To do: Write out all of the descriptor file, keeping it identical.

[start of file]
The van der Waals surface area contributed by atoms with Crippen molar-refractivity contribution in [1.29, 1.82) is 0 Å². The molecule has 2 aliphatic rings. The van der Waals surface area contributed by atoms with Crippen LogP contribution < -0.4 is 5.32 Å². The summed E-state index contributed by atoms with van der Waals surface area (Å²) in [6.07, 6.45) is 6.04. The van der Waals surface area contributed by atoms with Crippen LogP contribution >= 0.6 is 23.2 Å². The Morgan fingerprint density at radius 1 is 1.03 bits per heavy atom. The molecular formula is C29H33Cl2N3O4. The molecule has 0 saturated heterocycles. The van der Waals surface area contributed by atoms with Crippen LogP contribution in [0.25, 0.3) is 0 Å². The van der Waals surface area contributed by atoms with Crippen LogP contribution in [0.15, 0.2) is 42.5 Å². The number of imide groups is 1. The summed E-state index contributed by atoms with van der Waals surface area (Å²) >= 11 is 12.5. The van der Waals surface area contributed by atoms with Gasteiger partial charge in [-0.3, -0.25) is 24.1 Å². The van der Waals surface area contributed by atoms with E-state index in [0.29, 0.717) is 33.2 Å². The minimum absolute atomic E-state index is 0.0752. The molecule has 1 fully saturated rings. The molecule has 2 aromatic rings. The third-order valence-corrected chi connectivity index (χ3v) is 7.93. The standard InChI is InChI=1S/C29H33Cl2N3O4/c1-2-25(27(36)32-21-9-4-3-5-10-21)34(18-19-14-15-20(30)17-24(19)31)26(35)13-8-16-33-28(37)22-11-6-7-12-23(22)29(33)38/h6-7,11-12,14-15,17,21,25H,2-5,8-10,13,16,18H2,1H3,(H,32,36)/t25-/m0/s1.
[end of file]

The van der Waals surface area contributed by atoms with Crippen molar-refractivity contribution in [1.29, 1.82) is 0 Å². The molecule has 2 aliphatic rings. The van der Waals surface area contributed by atoms with Crippen LogP contribution < -0.4 is 5.32 Å². The summed E-state index contributed by atoms with van der Waals surface area (Å²) in [6.07, 6.45) is 6.04. The van der Waals surface area contributed by atoms with Crippen LogP contribution >= 0.6 is 23.2 Å². The Morgan fingerprint density at radius 1 is 1.03 bits per heavy atom. The molecular formula is C29H33Cl2N3O4. The molecule has 0 saturated heterocycles. The van der Waals surface area contributed by atoms with Crippen LogP contribution in [0.25, 0.3) is 0 Å². The van der Waals surface area contributed by atoms with Crippen LogP contribution in [0.15, 0.2) is 42.5 Å². The number of imide groups is 1. The summed E-state index contributed by atoms with van der Waals surface area (Å²) >= 11 is 12.5. The van der Waals surface area contributed by atoms with Gasteiger partial charge in [-0.3, -0.25) is 24.1 Å². The van der Waals surface area contributed by atoms with E-state index in [0.29, 0.717) is 33.2 Å². The minimum absolute atomic E-state index is 0.0752. The molecule has 1 fully saturated rings. The molecule has 2 aromatic rings. The third-order valence-corrected chi connectivity index (χ3v) is 7.93. The standard InChI is InChI=1S/C29H33Cl2N3O4/c1-2-25(27(36)32-21-9-4-3-5-10-21)34(18-19-14-15-20(30)17-24(19)31)26(35)13-8-16-33-28(37)22-11-6-7-12-23(22)29(33)38/h6-7,11-12,14-15,17,21,25H,2-5,8-10,13,16,18H2,1H3,(H,32,36)/t25-/m0/s1.